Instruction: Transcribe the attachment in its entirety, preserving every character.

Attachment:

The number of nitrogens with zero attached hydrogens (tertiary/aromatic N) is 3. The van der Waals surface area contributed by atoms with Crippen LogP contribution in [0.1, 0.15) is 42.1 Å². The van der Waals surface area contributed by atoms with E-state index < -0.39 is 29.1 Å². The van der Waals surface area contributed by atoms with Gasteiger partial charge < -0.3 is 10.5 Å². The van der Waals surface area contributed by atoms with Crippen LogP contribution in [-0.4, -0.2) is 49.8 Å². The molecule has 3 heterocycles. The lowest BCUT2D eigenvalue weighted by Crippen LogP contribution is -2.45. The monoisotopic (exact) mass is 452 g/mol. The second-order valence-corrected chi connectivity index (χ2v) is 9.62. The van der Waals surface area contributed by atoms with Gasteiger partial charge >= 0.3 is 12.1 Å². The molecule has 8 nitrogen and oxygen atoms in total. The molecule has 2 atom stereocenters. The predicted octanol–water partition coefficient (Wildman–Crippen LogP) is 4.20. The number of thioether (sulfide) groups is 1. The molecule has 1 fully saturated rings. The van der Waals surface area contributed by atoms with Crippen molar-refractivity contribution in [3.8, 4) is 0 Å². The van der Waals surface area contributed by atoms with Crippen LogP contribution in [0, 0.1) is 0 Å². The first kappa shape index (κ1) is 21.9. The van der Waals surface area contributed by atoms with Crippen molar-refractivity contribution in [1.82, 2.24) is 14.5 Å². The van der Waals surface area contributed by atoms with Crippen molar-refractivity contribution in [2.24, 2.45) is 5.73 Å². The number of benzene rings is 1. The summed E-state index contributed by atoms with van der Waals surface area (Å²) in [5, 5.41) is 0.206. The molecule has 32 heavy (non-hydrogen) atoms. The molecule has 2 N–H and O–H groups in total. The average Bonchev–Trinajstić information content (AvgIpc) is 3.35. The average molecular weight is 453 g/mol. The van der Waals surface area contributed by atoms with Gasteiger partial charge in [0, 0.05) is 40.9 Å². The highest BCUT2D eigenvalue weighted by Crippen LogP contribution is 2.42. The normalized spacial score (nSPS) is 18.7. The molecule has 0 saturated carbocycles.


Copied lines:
The number of nitrogens with zero attached hydrogens (tertiary/aromatic N) is 3. The van der Waals surface area contributed by atoms with Crippen LogP contribution in [0.1, 0.15) is 42.1 Å². The van der Waals surface area contributed by atoms with E-state index < -0.39 is 29.1 Å². The van der Waals surface area contributed by atoms with Gasteiger partial charge < -0.3 is 10.5 Å². The van der Waals surface area contributed by atoms with Crippen LogP contribution in [-0.4, -0.2) is 49.8 Å². The molecule has 3 heterocycles. The lowest BCUT2D eigenvalue weighted by Crippen LogP contribution is -2.45. The monoisotopic (exact) mass is 452 g/mol. The second-order valence-corrected chi connectivity index (χ2v) is 9.62. The van der Waals surface area contributed by atoms with Gasteiger partial charge >= 0.3 is 12.1 Å². The molecule has 8 nitrogen and oxygen atoms in total. The molecule has 2 atom stereocenters. The predicted octanol–water partition coefficient (Wildman–Crippen LogP) is 4.20. The number of thioether (sulfide) groups is 1. The molecule has 1 fully saturated rings. The van der Waals surface area contributed by atoms with Crippen molar-refractivity contribution in [3.8, 4) is 0 Å². The van der Waals surface area contributed by atoms with Crippen LogP contribution in [0, 0.1) is 0 Å². The first kappa shape index (κ1) is 21.9. The van der Waals surface area contributed by atoms with Crippen molar-refractivity contribution in [1.82, 2.24) is 14.5 Å². The van der Waals surface area contributed by atoms with Crippen molar-refractivity contribution in [2.24, 2.45) is 5.73 Å². The number of benzene rings is 1. The summed E-state index contributed by atoms with van der Waals surface area (Å²) in [5, 5.41) is 0.206. The molecule has 32 heavy (non-hydrogen) atoms. The molecule has 2 N–H and O–H groups in total. The average Bonchev–Trinajstić information content (AvgIpc) is 3.35. The average molecular weight is 453 g/mol. The van der Waals surface area contributed by atoms with Gasteiger partial charge in [0, 0.05) is 40.9 Å². The highest BCUT2D eigenvalue weighted by Crippen LogP contribution is 2.42. The normalized spacial score (nSPS) is 18.7. The molecule has 0 saturated carbocycles.